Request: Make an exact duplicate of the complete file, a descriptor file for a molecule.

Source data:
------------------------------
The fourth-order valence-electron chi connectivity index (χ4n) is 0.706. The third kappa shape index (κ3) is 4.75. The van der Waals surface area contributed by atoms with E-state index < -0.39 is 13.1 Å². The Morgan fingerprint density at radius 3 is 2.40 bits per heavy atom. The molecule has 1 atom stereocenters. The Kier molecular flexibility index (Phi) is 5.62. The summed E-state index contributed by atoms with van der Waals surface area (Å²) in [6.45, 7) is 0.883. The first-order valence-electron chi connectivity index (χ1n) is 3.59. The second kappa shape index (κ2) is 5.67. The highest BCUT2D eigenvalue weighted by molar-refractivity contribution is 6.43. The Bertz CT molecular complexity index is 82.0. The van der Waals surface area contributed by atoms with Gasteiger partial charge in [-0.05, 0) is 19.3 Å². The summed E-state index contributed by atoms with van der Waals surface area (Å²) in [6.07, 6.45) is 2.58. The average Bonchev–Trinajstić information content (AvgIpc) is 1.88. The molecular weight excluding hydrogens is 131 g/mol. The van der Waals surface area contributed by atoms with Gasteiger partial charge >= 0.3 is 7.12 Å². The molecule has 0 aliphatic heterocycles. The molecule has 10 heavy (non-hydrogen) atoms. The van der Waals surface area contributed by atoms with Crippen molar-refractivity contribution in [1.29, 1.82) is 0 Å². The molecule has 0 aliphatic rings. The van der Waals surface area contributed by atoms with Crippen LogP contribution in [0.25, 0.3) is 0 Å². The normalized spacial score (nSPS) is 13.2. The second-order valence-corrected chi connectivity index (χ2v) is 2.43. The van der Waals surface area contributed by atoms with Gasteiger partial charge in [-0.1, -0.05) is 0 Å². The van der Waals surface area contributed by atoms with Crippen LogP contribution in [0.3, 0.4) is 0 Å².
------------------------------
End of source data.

The fourth-order valence-electron chi connectivity index (χ4n) is 0.706. The third kappa shape index (κ3) is 4.75. The van der Waals surface area contributed by atoms with E-state index < -0.39 is 13.1 Å². The Morgan fingerprint density at radius 3 is 2.40 bits per heavy atom. The molecule has 1 atom stereocenters. The Kier molecular flexibility index (Phi) is 5.62. The summed E-state index contributed by atoms with van der Waals surface area (Å²) in [6.45, 7) is 0.883. The first-order valence-electron chi connectivity index (χ1n) is 3.59. The second kappa shape index (κ2) is 5.67. The highest BCUT2D eigenvalue weighted by molar-refractivity contribution is 6.43. The Bertz CT molecular complexity index is 82.0. The van der Waals surface area contributed by atoms with Gasteiger partial charge in [-0.05, 0) is 19.3 Å². The summed E-state index contributed by atoms with van der Waals surface area (Å²) in [6.07, 6.45) is 2.58. The average Bonchev–Trinajstić information content (AvgIpc) is 1.88. The molecular weight excluding hydrogens is 131 g/mol. The van der Waals surface area contributed by atoms with Gasteiger partial charge >= 0.3 is 7.12 Å². The molecule has 0 aliphatic heterocycles. The molecule has 10 heavy (non-hydrogen) atoms. The van der Waals surface area contributed by atoms with Crippen molar-refractivity contribution in [1.29, 1.82) is 0 Å². The molecule has 0 aliphatic rings. The van der Waals surface area contributed by atoms with Crippen LogP contribution in [0.25, 0.3) is 0 Å². The normalized spacial score (nSPS) is 13.2. The second-order valence-corrected chi connectivity index (χ2v) is 2.43. The van der Waals surface area contributed by atoms with Gasteiger partial charge in [-0.1, -0.05) is 0 Å². The van der Waals surface area contributed by atoms with Crippen LogP contribution in [0.3, 0.4) is 0 Å².